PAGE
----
When talking with US colleagues about ophthalmic devices and new technology, the FDA is often referred to as “Foreign Development Assured” or “For Development Abroad” and many variations on the theme. Reference is always made to how we are so fortunate in Europe not to have the FDA and hence can gain access to new technology that allows us to better treat our patients.
Meanwhile, the French breast implant manufacturer Poly Implant Prothèse, better known as PIP, was found guilty of selling implants containing industrial-grade silicone. This event has almost single-handedly been responsible for the changes occurring in Europe’s system. More regulations will be enforced that will soon remove most of the advantages that Europe currently enjoys compared with the United States in terms of the time it takes to get a device to market.
What are the changes in the pipeline, and when will they happen?
EUROPEAN COMMISSION'S PROPOSALS
Although preserving the innovation-friendly approach, the commission would like to revise the regulatory framework to ensure health and safety and smooth functioning of these pathways. The commission has been considering how to impose tighter controls on manufacturers of medical devices and notified bodies.1 A notified body is an organization in the European Union that has been acredited by a member state to assess if a product meets certain preordained standards.
The five areas that are affected by the changes are audits and quality management systems, unannounced audits, major changes to technical documentation and technical file assessments, major changes for notified bodies, and changes to contractual arrangements between notified bodies and manufacturers.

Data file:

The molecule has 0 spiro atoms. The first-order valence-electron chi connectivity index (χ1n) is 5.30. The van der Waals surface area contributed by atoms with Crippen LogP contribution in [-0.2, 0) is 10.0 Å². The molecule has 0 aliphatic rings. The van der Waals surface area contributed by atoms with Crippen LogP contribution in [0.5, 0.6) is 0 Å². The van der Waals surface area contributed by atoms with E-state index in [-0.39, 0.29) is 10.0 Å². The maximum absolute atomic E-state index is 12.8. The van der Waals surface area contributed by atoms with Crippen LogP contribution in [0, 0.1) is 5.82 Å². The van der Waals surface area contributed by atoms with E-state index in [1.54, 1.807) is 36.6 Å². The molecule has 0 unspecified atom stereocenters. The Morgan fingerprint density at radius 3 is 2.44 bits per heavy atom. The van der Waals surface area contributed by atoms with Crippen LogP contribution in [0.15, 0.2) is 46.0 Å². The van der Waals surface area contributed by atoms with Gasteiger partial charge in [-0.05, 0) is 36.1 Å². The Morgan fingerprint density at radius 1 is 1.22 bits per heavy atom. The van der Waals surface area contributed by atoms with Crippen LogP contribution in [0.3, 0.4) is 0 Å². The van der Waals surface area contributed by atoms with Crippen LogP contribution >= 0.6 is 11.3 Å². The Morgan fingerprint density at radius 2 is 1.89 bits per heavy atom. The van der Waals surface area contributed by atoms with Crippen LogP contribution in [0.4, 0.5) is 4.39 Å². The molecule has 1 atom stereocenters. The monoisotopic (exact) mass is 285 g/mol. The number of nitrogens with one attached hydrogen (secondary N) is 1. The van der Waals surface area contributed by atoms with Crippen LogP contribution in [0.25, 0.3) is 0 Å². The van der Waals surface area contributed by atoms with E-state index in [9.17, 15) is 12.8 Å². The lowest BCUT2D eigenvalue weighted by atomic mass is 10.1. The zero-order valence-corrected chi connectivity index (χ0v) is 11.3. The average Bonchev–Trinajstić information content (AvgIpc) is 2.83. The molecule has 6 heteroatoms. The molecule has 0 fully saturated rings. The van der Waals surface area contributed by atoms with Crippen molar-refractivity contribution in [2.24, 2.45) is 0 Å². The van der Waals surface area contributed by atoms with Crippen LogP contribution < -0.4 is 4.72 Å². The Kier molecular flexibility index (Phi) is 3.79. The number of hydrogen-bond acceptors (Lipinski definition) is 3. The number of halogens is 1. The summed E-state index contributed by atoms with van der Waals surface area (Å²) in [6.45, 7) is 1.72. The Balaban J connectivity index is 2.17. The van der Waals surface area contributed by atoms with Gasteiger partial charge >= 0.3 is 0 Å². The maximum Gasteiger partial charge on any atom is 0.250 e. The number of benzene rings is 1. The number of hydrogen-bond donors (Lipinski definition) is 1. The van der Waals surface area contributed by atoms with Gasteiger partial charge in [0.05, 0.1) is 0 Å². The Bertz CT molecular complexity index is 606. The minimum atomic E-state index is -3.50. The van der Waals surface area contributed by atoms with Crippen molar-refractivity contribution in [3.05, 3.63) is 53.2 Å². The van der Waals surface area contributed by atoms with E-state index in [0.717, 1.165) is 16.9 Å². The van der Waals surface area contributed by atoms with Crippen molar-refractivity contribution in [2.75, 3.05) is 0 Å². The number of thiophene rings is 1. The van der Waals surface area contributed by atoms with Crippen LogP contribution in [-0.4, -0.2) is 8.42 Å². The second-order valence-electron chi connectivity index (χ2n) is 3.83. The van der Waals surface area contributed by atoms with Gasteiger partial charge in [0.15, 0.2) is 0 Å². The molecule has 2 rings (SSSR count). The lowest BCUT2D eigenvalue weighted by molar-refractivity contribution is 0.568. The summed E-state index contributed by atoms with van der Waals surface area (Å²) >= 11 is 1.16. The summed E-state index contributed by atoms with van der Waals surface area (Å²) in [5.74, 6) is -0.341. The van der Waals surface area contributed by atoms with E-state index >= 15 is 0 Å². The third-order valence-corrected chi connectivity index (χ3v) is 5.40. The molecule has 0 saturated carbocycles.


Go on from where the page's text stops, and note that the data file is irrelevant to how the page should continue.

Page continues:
The following points apply in relation to the new legislation:
- The manufacturer’s premises and critical subcontractors and suppliers will need to be audited.
- Notified bodies will need to assess more critically whether the organizational structure and the qualification and competence of managers and staff are adequate to ensure compliance.
- Clinical evaluation of medical devices will remain a high priority, so manufacturers should expect their processes and their decisions and documented justifications to be challenged more often during audits.
- Manufacturerswillbeexpectedtouseallavailable sources of postmarket surveillance data including distributors, users, and patients.
- Notified body audits should be annual.
- Thequalitymanualandpoliciesmustdemonstrate that the manufacturer actively retains responsibility for all the directive requirements and all the critical processes.
Another change has to do with unannounced audits, which will be carried out in a random manner once every 3 years. Manufacturers will have no prior notice, and most audits will last 1 day and involve a team of two or more auditors. Because the main manufacturing site will normally be the location of the unannounced audit, this will in some instances be the location of the critical subcontractor and not the location of the manufacturer. Unannounced audits and the accompanying testing represent the major additional direct cost to the manufacturer of these European Commission changes.